Last updated on December 28, 2023

Chord of Calling - Illustration by Karl Kopinski

Chord of Calling | Illustration by Karl Kopinski

Almost every Magic player can agree that Ravnica has consistently been a clear display of successful design. Some aspects of the several returns to the plane have been hit or miss, but everyone agrees it’s a good plane with great designs.

And we all obviously know the ten guilds of Ravnica. Well today I’ll be talking about a mechanic that saw its origin as a guild mechanic for the Selesnya Conclave: convoke.

Let’s talk about that.

How Does Convoke Work?

Obelisk of Urd - Illustration by John Severin Brassel

Obelisk of Urd | Illustration by John Severin Brassel

Convoke is an ability that allows you to tap creatures to pay for a card’s mana cost. Every creature you tap counts as either one generic mana or one mana of one of that creature’s colors. This ability basically allows you to use your creatures as mana sources for the convoke spell, which greatly helps reduce costs if played right.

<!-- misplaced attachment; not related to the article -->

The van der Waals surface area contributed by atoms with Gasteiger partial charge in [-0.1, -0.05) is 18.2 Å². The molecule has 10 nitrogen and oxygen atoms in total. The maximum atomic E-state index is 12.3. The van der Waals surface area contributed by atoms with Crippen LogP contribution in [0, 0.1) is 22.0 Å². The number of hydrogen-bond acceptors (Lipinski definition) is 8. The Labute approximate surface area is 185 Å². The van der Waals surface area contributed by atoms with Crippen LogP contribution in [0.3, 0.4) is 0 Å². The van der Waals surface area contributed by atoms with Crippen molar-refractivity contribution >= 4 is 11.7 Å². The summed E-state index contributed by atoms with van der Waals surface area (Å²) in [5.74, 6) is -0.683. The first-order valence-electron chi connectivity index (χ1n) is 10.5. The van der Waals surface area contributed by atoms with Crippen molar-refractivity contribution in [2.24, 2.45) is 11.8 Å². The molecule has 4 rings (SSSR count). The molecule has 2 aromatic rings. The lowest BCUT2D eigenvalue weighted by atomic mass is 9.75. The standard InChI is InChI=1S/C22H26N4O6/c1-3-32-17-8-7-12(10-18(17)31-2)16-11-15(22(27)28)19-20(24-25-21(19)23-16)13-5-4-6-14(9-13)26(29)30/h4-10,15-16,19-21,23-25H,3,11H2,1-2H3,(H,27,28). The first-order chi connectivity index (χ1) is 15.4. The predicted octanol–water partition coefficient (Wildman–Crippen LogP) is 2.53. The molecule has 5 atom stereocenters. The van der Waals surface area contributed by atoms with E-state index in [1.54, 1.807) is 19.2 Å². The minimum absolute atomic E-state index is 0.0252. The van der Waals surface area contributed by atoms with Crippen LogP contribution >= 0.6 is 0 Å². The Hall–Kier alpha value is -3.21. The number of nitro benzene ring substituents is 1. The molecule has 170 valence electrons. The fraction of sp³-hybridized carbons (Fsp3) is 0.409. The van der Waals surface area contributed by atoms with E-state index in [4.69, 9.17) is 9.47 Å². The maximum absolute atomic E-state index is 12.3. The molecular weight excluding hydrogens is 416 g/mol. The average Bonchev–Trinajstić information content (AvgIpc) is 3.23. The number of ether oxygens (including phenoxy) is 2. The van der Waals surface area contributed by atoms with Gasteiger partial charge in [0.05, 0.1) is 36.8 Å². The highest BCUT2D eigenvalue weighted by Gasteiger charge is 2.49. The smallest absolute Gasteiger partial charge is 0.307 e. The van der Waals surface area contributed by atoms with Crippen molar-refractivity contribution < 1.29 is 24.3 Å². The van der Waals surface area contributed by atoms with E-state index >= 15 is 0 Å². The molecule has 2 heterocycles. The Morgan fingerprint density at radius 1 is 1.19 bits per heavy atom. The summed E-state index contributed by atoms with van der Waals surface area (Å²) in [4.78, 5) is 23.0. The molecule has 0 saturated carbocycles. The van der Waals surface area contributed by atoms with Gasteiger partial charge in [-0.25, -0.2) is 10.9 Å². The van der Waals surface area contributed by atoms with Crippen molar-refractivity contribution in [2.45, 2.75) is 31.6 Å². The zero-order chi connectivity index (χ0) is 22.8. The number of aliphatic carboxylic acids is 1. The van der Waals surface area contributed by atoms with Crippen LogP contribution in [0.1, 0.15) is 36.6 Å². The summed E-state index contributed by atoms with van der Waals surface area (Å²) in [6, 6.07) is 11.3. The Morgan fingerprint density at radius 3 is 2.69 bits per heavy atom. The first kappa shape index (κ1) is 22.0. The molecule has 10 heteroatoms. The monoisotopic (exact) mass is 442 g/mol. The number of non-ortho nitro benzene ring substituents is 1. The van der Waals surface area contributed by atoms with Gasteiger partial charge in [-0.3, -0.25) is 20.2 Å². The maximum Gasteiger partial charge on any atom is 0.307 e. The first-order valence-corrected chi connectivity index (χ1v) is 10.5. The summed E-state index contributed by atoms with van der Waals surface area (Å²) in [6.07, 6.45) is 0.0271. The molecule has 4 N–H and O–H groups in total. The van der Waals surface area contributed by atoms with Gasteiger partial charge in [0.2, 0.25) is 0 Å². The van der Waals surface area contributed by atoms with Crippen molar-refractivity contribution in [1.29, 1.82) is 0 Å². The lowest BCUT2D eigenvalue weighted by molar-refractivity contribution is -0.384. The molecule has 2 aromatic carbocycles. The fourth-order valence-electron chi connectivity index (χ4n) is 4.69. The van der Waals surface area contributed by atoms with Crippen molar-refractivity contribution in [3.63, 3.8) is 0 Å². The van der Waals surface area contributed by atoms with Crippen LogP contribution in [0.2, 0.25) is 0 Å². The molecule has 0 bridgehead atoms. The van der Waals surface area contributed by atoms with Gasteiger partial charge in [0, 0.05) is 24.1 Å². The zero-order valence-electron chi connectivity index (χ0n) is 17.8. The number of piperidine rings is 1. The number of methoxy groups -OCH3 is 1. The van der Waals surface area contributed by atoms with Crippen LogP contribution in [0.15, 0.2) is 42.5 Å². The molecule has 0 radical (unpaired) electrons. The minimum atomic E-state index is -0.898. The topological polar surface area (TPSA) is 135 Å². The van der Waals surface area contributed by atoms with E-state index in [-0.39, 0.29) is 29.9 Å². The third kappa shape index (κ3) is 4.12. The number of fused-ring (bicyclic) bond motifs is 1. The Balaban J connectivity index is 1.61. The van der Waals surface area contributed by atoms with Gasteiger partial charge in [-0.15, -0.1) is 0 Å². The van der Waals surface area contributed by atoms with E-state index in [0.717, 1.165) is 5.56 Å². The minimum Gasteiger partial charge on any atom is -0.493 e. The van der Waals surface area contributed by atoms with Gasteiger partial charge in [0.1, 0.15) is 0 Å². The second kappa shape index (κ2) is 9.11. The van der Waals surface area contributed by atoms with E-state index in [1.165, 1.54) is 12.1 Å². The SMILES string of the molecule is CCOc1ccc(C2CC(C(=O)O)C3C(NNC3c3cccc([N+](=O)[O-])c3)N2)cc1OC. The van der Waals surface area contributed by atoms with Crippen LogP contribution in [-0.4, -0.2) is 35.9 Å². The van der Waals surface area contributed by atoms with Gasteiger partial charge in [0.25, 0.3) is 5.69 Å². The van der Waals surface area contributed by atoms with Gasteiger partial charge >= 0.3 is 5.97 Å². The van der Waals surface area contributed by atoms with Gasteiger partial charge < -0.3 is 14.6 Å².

The History of Convoke in MTG

Convoke first appeared in Ravnica: City of Guilds, the first set in the original Ravnica block back in 2005. It was strictly associated with the Selesnya () Conclave which always had a strong theme of community, large armies, and collaboration between its members. It was printed on 15 cards from this set with seven of them being green, six white, and the other two multicolored.

The mechanic was later printed again in Future Sight and Guilds of Ravnica where it kept its focus on green and white. It was then expanded on in Magic 2015 and Modern Horizons, bringing the ability to artifacts while rounding out the colors to black, blue, and red. Convoke has now had a big resurgence in March of the Machine and its Commander precons, adding some powerful cards to the Jeskai colors.

Beside the change in colors, the ability also went through a subtle rule change. The original ruling said that tapping creatures allowed you to reduce the cost of the spell you were casting. With Magic 2015 the effect was changed to having the creatures you tap work as a way to pay for its regular cost.

Is Convoke an Activated Ability?

Convoke isn’t an activated ability, but a static ability. While it’s related to “paying costs” because of the effect, there is no cost to activate itself.

Is Convoke an Additional Cost? An Alternate Cost?